"My family's memories are probably worse than mine of that first weekend because I was drugged up," she recalled. "It was all a blur for me."

Tom Dooley/WXXI

“You know the guys used to joke to me, they’d be like, man Goodyear’s been good to you Harry. They gave you a wife, because that’s where I met Diane, you have a father-in-law that you worked for, and the other thing you got at Goodyear was bladder cancer so you know, you got everything."

We’re well into the holiday season, when I sit down with Harry and Diane Weist in their renovated farmhouse in western New York. Our conversation’s interrupted a few times by their little chihuahua, who likes to get in on the act.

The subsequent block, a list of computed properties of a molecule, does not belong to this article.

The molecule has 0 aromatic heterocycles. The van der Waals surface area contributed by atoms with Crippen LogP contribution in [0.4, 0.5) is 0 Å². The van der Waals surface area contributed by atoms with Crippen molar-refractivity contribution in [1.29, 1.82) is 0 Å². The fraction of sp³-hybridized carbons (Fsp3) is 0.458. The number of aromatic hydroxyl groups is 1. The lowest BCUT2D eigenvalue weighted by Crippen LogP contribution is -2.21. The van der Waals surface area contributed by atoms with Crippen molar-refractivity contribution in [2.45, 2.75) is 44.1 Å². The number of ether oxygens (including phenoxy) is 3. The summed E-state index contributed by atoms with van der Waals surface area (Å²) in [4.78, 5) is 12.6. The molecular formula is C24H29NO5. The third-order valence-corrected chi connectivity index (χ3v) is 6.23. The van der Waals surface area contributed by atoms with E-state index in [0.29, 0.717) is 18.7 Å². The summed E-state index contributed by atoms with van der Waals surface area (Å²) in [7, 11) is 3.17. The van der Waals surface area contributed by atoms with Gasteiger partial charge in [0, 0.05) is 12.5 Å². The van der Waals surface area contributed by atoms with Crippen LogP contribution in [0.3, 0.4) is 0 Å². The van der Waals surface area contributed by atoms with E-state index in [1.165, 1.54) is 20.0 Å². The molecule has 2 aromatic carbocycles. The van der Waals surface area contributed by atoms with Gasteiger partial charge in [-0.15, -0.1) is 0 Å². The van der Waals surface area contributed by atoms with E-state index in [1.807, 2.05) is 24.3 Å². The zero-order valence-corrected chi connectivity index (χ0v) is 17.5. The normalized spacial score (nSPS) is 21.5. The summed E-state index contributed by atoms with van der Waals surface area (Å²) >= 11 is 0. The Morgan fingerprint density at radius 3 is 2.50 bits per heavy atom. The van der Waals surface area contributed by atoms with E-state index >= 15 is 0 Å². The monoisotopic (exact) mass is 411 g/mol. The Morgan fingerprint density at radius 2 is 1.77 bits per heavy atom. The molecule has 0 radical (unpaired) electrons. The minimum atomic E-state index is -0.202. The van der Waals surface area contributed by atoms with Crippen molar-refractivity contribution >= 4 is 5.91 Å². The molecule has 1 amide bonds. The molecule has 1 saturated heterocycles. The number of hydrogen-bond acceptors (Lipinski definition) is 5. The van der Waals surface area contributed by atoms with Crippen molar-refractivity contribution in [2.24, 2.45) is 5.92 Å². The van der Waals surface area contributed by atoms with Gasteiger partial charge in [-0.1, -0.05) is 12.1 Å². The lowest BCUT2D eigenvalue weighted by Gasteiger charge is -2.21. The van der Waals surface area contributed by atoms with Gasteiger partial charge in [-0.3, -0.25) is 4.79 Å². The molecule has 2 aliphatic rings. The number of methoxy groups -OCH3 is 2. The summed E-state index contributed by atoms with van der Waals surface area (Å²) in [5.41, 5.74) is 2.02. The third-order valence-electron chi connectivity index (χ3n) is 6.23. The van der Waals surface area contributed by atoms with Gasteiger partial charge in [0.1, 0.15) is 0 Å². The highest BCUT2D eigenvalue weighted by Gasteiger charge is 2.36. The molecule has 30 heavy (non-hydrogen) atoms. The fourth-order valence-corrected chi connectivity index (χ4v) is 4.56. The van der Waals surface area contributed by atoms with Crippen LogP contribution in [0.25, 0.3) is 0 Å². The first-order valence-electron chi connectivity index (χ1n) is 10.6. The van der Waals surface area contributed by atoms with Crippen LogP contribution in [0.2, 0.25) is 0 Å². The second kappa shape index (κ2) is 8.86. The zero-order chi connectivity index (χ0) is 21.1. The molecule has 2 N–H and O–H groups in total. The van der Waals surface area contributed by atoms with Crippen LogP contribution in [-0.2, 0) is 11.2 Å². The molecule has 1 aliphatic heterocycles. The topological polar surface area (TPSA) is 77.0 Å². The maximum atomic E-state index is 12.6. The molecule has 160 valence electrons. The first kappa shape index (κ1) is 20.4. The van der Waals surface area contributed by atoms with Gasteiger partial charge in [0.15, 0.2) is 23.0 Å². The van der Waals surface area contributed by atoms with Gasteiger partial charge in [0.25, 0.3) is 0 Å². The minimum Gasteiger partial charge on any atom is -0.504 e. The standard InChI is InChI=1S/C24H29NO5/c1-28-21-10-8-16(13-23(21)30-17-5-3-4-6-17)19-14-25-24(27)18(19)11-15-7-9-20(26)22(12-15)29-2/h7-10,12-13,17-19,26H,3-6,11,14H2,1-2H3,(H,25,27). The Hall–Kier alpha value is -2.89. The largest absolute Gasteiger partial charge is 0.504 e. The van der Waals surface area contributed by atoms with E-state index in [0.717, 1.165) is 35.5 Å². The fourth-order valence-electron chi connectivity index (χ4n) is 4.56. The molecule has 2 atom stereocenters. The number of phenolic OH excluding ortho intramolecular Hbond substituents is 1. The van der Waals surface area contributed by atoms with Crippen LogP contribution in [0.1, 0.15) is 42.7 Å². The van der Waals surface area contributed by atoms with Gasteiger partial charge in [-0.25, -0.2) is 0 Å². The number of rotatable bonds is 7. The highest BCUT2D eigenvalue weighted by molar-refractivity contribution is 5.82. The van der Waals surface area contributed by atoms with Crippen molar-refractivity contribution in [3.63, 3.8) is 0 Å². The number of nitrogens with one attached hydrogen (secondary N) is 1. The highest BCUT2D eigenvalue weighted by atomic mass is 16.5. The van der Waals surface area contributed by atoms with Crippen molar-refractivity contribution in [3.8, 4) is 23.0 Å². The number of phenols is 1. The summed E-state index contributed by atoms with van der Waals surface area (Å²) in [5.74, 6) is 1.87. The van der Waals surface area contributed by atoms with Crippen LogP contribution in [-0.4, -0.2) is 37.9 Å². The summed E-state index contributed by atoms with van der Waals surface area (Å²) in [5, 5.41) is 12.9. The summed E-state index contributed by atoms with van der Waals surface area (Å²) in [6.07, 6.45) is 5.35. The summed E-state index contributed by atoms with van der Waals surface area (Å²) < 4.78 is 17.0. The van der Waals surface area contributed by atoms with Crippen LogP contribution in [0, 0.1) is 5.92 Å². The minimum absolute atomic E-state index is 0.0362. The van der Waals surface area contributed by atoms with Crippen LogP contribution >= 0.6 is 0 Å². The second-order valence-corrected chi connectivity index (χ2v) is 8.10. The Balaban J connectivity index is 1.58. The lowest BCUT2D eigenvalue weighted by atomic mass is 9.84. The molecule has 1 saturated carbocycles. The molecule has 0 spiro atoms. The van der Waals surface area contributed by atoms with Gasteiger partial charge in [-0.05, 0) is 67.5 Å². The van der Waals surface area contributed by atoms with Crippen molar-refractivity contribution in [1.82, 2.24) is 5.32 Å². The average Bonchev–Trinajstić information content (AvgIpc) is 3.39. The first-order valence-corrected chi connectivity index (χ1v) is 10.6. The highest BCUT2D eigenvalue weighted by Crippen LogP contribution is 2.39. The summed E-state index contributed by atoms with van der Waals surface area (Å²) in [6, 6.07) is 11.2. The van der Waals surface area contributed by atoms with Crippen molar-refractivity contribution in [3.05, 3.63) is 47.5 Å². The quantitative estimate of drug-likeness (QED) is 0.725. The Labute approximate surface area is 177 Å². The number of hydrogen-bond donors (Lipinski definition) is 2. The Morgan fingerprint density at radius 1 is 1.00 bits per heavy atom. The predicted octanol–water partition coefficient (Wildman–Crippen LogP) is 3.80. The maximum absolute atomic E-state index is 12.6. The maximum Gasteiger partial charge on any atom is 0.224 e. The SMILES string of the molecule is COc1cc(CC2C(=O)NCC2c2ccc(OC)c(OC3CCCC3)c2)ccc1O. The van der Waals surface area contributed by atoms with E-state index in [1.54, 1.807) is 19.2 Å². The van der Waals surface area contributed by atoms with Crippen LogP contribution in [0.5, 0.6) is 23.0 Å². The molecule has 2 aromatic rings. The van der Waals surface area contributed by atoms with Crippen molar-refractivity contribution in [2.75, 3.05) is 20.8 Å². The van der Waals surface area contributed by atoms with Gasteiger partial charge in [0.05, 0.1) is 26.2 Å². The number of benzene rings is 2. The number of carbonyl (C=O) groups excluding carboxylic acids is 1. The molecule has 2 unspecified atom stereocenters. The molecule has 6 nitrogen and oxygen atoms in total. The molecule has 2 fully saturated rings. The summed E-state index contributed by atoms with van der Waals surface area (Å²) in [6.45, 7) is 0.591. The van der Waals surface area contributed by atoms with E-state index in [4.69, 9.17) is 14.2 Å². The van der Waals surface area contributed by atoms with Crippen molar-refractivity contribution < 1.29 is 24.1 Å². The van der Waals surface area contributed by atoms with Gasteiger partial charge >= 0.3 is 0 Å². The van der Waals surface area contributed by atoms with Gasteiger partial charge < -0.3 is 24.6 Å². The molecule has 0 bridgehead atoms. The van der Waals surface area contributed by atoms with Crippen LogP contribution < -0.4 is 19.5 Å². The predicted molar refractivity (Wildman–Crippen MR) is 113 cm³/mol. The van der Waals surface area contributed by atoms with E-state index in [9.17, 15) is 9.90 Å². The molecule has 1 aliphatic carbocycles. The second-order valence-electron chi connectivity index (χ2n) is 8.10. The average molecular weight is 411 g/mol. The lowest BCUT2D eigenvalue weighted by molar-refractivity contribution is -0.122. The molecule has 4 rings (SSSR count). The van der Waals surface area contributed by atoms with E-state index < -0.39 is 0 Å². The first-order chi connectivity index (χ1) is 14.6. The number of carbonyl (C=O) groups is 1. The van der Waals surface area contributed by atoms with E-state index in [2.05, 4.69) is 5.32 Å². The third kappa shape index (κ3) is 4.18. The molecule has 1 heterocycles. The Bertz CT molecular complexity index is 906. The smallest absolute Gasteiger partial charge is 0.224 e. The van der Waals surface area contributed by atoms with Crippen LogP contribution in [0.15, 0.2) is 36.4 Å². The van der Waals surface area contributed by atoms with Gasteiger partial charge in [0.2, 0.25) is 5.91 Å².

Dec 13, 2013

In a handful of labs around the U.S., researchers are creating human tissue from stem cells and manipulating them to replicate the functions of human organs, all on platforms about the size of a thumb drive. This research platform is known as a "human-on-a-chip," and it has the potential to change the nature of medical treatment.

Dr. Harry Salem has been involved in his fair share of exciting scientific breakthroughs, including the creation of the breathalyzer, the infant incubator, and Nyquil.